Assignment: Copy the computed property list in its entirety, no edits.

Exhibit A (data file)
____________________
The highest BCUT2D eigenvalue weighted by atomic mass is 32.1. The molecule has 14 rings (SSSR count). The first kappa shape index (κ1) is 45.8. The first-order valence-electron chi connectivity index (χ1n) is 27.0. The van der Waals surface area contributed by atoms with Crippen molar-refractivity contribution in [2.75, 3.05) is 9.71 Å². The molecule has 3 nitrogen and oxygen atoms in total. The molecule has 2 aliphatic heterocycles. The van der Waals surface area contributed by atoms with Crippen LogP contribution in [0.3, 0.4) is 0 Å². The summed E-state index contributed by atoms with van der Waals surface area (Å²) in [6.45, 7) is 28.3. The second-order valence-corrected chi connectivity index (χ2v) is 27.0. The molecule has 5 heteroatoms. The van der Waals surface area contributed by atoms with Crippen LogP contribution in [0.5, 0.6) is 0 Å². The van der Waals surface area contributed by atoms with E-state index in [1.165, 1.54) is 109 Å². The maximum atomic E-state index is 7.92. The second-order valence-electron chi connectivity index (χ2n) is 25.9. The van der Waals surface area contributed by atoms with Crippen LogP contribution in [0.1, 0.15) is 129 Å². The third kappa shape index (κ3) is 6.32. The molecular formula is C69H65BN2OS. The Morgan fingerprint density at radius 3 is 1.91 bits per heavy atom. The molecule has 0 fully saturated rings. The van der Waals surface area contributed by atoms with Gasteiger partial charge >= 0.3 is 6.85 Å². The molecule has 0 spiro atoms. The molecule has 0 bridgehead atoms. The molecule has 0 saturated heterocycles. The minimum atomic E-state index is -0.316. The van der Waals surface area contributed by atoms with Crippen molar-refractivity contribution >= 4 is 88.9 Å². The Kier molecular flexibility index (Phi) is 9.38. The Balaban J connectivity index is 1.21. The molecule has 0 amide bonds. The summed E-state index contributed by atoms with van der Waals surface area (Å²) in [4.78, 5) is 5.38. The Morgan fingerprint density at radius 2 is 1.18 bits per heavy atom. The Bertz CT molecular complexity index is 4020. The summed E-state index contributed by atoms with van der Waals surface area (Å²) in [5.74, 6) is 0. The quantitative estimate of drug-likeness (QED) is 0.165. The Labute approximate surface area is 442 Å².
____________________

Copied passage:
The highest BCUT2D eigenvalue weighted by atomic mass is 32.1. The molecule has 14 rings (SSSR count). The first kappa shape index (κ1) is 45.8. The first-order valence-electron chi connectivity index (χ1n) is 27.0. The van der Waals surface area contributed by atoms with Crippen molar-refractivity contribution in [2.75, 3.05) is 9.71 Å². The molecule has 3 nitrogen and oxygen atoms in total. The molecule has 2 aliphatic heterocycles. The van der Waals surface area contributed by atoms with Crippen LogP contribution in [0.3, 0.4) is 0 Å². The summed E-state index contributed by atoms with van der Waals surface area (Å²) in [6.45, 7) is 28.3. The second-order valence-corrected chi connectivity index (χ2v) is 27.0. The molecule has 5 heteroatoms. The van der Waals surface area contributed by atoms with Crippen LogP contribution in [0.5, 0.6) is 0 Å². The van der Waals surface area contributed by atoms with E-state index in [1.165, 1.54) is 109 Å². The maximum atomic E-state index is 7.92. The second-order valence-electron chi connectivity index (χ2n) is 25.9. The van der Waals surface area contributed by atoms with Crippen LogP contribution in [0.1, 0.15) is 129 Å². The third kappa shape index (κ3) is 6.32. The molecular formula is C69H65BN2OS. The Morgan fingerprint density at radius 3 is 1.91 bits per heavy atom. The molecule has 0 fully saturated rings. The van der Waals surface area contributed by atoms with Gasteiger partial charge >= 0.3 is 6.85 Å². The molecule has 0 spiro atoms. The molecule has 0 bridgehead atoms. The molecule has 0 saturated heterocycles. The minimum atomic E-state index is -0.316. The van der Waals surface area contributed by atoms with Crippen molar-refractivity contribution >= 4 is 88.9 Å². The Kier molecular flexibility index (Phi) is 9.38. The Balaban J connectivity index is 1.21. The molecule has 0 amide bonds. The summed E-state index contributed by atoms with van der Waals surface area (Å²) in [4.78, 5) is 5.38. The Morgan fingerprint density at radius 2 is 1.18 bits per heavy atom. The Bertz CT molecular complexity index is 4020. The summed E-state index contributed by atoms with van der Waals surface area (Å²) in [5.74, 6) is 0. The quantitative estimate of drug-likeness (QED) is 0.165. The Labute approximate surface area is 442 Å².